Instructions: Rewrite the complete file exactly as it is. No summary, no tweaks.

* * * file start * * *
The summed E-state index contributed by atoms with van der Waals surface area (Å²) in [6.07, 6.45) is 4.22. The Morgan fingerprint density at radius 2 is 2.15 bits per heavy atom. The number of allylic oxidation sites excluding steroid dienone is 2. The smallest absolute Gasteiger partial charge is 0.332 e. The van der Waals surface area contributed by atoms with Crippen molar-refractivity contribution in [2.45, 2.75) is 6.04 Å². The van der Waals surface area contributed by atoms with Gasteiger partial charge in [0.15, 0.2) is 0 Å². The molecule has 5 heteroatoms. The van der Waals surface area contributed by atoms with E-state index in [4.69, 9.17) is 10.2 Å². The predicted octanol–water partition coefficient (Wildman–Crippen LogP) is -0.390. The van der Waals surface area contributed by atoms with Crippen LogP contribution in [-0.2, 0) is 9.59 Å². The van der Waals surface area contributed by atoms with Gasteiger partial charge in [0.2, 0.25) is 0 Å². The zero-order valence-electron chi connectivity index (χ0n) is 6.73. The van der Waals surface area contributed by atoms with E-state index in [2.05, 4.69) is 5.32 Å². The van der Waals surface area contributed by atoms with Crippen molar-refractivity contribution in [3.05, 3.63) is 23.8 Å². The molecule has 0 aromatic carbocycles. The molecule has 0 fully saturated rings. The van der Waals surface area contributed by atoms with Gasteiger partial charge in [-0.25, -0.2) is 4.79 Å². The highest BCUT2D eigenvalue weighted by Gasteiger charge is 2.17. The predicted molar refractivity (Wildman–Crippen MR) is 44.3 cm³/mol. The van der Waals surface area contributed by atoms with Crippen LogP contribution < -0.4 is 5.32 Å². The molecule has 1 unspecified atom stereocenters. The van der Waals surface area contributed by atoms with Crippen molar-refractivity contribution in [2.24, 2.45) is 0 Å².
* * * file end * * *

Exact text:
The summed E-state index contributed by atoms with van der Waals surface area (Å²) in [6.07, 6.45) is 4.22. The Morgan fingerprint density at radius 2 is 2.15 bits per heavy atom. The number of allylic oxidation sites excluding steroid dienone is 2. The smallest absolute Gasteiger partial charge is 0.332 e. The van der Waals surface area contributed by atoms with Crippen molar-refractivity contribution in [2.45, 2.75) is 6.04 Å². The van der Waals surface area contributed by atoms with Gasteiger partial charge in [0.15, 0.2) is 0 Å². The molecule has 5 heteroatoms. The van der Waals surface area contributed by atoms with E-state index in [4.69, 9.17) is 10.2 Å². The predicted octanol–water partition coefficient (Wildman–Crippen LogP) is -0.390. The van der Waals surface area contributed by atoms with Crippen LogP contribution in [-0.2, 0) is 9.59 Å². The van der Waals surface area contributed by atoms with Gasteiger partial charge in [0.2, 0.25) is 0 Å². The zero-order valence-electron chi connectivity index (χ0n) is 6.73. The van der Waals surface area contributed by atoms with E-state index in [2.05, 4.69) is 5.32 Å². The van der Waals surface area contributed by atoms with Crippen molar-refractivity contribution in [3.05, 3.63) is 23.8 Å². The molecule has 0 aromatic carbocycles. The molecule has 0 fully saturated rings. The van der Waals surface area contributed by atoms with Gasteiger partial charge in [-0.25, -0.2) is 4.79 Å². The highest BCUT2D eigenvalue weighted by Gasteiger charge is 2.17. The predicted molar refractivity (Wildman–Crippen MR) is 44.3 cm³/mol. The van der Waals surface area contributed by atoms with Crippen LogP contribution < -0.4 is 5.32 Å². The molecule has 1 unspecified atom stereocenters. The van der Waals surface area contributed by atoms with Crippen molar-refractivity contribution in [2.24, 2.45) is 0 Å².